Please read it. And THEN tell me if you don’t agree. It is easy to find.
    Just google it.

  35. Indigo says:

    Midwesterner! Yes! That’s my true ethnicity!

  36. AnthonyLook says:

    Frustration leads the Left to the over the top fringe reactions and comments. The tinge of the Left’s expressions of whatever truth there definitely is–evolves into a visceral escalation of anger, making it suspect; unlike the stain of lies that the Right premeditates and coordinates. The equivalency argument is lacking.

  37. rmthunter says:

    That’s really sort of humorous, given my own family background on my father’s side — immigrant Lithuanian grandparents (Grandma never did establish a firm grasp of English), and neither my father nor any of his siblings married a Lithuanian.

  38. rmthunter says:

    Similar situation — I’ve had to suffer the automatic assumption of “privilege” from people who knew nothing about me, simply because I am a white, cis-gender, middle-aged male. One blogger even referred me to an article that would “explain” it to me — written by a white, upper-middle class straight woman, whose experience in no way resembled my own. I try not to make assumptions, knowing very well how they backfire. (My father was in the administration of the district where I went to grade school. Free ride? No, higher expectations.)

    GarySFBN’s comments I took to be very valuable as a semiotic underpinning, but I’d like to note a couple of other things: We/Them is a basic human system of categorization, from far enough back in our prehistory that it might as well be hard-wired. Some of us are better able to expand our definition of “We” than others; those who can’t wind up as the extreme elements in today’s politics. It follows that we categorize things — we categorize everything: that’s how we
    organize information and that’s how we remember specific bits, by the
    associations and groupings we set up. And, we talk in generalities, based on those categories — it’s almost necessary if you’re talking about anything but the minutiae of daily life. The trap is in forgetting that generalities are shorthand — they can’t describe all aspects of anything. If you’re going to get anything from a discussion, you have to take that into account and cut the speaker some slack — otherwise, you wind up as Suey Park.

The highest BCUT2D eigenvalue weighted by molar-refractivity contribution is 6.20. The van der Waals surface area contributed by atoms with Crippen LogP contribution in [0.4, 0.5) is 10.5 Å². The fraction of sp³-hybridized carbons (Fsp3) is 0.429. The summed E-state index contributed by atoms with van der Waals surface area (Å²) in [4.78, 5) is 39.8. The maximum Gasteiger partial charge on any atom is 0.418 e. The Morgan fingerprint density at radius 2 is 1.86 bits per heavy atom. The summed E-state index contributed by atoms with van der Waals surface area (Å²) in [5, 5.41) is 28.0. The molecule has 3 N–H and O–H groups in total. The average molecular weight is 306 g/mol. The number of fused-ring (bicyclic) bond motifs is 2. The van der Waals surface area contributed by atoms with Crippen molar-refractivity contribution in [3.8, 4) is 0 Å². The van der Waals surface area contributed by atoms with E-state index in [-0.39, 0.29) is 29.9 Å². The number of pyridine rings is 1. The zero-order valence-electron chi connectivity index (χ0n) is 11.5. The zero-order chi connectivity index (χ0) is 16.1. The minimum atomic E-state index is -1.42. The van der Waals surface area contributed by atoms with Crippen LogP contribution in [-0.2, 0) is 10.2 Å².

I can certainly credit the idea that some if not all of the snipers are basically working out their own issues — everyone has an agenda, even if as often as not it’s unconscious. And some of us, sadly, have an authoritarian streak, no matter where on the political spectrum we land. I never saw that much difference between the far right and the far left — it’s the same psychology.

    A final note, perhaps the most valuable lesson I learned from my parents: people are people; there are some you get along with, and some you don’t. There’s no point in demanding that the ones you don’t agree with adhere to your standards, which is really, I think, the focus of John’s post — the “politically correct” rules of discourse, which are largely a secret for the initiated — I tend to just avoid those people and stick with the ones I do get along with.

  39. goulo says:

    I had a white male coworker with a wife whose father was Mexican and whose mother was Chinese; when she first started dating him, they were upset and said “Why can’t you date your own kind?”, with apparently no sense of self-awareness or irony… She was like “What, I’m supposed to find another half-Mexican/half-Chinese person?” :)

    (Luckily it all worked out in the end and when they got to know my coworker, they liked him.)

  40. goulo says: